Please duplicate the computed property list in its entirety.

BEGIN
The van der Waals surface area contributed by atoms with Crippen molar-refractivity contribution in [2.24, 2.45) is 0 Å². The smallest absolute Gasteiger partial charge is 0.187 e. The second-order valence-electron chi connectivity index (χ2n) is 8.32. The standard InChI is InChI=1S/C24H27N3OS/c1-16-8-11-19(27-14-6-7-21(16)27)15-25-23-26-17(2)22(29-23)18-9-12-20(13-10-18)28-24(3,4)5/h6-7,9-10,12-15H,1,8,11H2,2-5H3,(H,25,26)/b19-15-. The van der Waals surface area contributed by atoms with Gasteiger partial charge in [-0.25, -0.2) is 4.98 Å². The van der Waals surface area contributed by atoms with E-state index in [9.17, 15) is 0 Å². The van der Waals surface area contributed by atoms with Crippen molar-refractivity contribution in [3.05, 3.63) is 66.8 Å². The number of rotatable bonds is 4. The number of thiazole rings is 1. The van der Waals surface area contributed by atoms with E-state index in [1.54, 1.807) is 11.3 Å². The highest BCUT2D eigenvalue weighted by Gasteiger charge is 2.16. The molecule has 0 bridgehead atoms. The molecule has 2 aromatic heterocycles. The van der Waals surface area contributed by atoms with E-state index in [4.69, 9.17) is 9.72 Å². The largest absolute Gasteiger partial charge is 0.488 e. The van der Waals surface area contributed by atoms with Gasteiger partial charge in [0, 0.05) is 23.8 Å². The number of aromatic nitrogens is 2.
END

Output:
The van der Waals surface area contributed by atoms with Crippen molar-refractivity contribution in [2.24, 2.45) is 0 Å². The smallest absolute Gasteiger partial charge is 0.187 e. The second-order valence-electron chi connectivity index (χ2n) is 8.32. The standard InChI is InChI=1S/C24H27N3OS/c1-16-8-11-19(27-14-6-7-21(16)27)15-25-23-26-17(2)22(29-23)18-9-12-20(13-10-18)28-24(3,4)5/h6-7,9-10,12-15H,1,8,11H2,2-5H3,(H,25,26)/b19-15-. The van der Waals surface area contributed by atoms with Gasteiger partial charge in [-0.25, -0.2) is 4.98 Å². The van der Waals surface area contributed by atoms with E-state index in [9.17, 15) is 0 Å². The van der Waals surface area contributed by atoms with Crippen molar-refractivity contribution in [3.05, 3.63) is 66.8 Å². The number of rotatable bonds is 4. The number of thiazole rings is 1. The van der Waals surface area contributed by atoms with E-state index in [1.54, 1.807) is 11.3 Å². The highest BCUT2D eigenvalue weighted by Gasteiger charge is 2.16. The molecule has 0 bridgehead atoms. The molecule has 2 aromatic heterocycles. The van der Waals surface area contributed by atoms with E-state index in [4.69, 9.17) is 9.72 Å². The largest absolute Gasteiger partial charge is 0.488 e. The van der Waals surface area contributed by atoms with Gasteiger partial charge in [0, 0.05) is 23.8 Å². The number of aromatic nitrogens is 2.